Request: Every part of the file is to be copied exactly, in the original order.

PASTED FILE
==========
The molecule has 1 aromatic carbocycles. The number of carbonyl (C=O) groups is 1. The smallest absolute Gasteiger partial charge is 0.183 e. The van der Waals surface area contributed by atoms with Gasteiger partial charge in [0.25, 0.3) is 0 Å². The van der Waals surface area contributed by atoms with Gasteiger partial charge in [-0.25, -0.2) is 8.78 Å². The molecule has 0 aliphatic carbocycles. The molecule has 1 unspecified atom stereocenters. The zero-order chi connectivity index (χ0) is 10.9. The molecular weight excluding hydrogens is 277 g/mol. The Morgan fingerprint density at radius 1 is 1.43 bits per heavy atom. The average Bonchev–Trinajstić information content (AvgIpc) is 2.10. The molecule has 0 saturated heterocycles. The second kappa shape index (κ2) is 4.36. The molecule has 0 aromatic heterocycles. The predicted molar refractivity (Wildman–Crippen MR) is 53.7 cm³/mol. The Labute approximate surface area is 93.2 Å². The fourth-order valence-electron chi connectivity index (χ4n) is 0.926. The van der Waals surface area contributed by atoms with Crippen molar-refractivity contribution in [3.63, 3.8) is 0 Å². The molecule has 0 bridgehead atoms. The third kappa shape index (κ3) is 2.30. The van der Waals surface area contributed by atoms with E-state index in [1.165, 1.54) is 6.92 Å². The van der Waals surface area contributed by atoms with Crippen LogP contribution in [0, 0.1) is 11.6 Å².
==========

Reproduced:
The molecule has 1 aromatic carbocycles. The number of carbonyl (C=O) groups is 1. The smallest absolute Gasteiger partial charge is 0.183 e. The van der Waals surface area contributed by atoms with Gasteiger partial charge in [0.25, 0.3) is 0 Å². The van der Waals surface area contributed by atoms with Gasteiger partial charge in [-0.25, -0.2) is 8.78 Å². The molecule has 0 aliphatic carbocycles. The molecule has 1 unspecified atom stereocenters. The zero-order chi connectivity index (χ0) is 10.9. The molecular weight excluding hydrogens is 277 g/mol. The Morgan fingerprint density at radius 1 is 1.43 bits per heavy atom. The average Bonchev–Trinajstić information content (AvgIpc) is 2.10. The molecule has 0 saturated heterocycles. The second kappa shape index (κ2) is 4.36. The molecule has 0 aromatic heterocycles. The predicted molar refractivity (Wildman–Crippen MR) is 53.7 cm³/mol. The Labute approximate surface area is 93.2 Å². The fourth-order valence-electron chi connectivity index (χ4n) is 0.926. The van der Waals surface area contributed by atoms with Crippen molar-refractivity contribution in [3.63, 3.8) is 0 Å². The molecule has 0 bridgehead atoms. The third kappa shape index (κ3) is 2.30. The van der Waals surface area contributed by atoms with E-state index in [1.165, 1.54) is 6.92 Å². The van der Waals surface area contributed by atoms with Crippen LogP contribution in [0, 0.1) is 11.6 Å².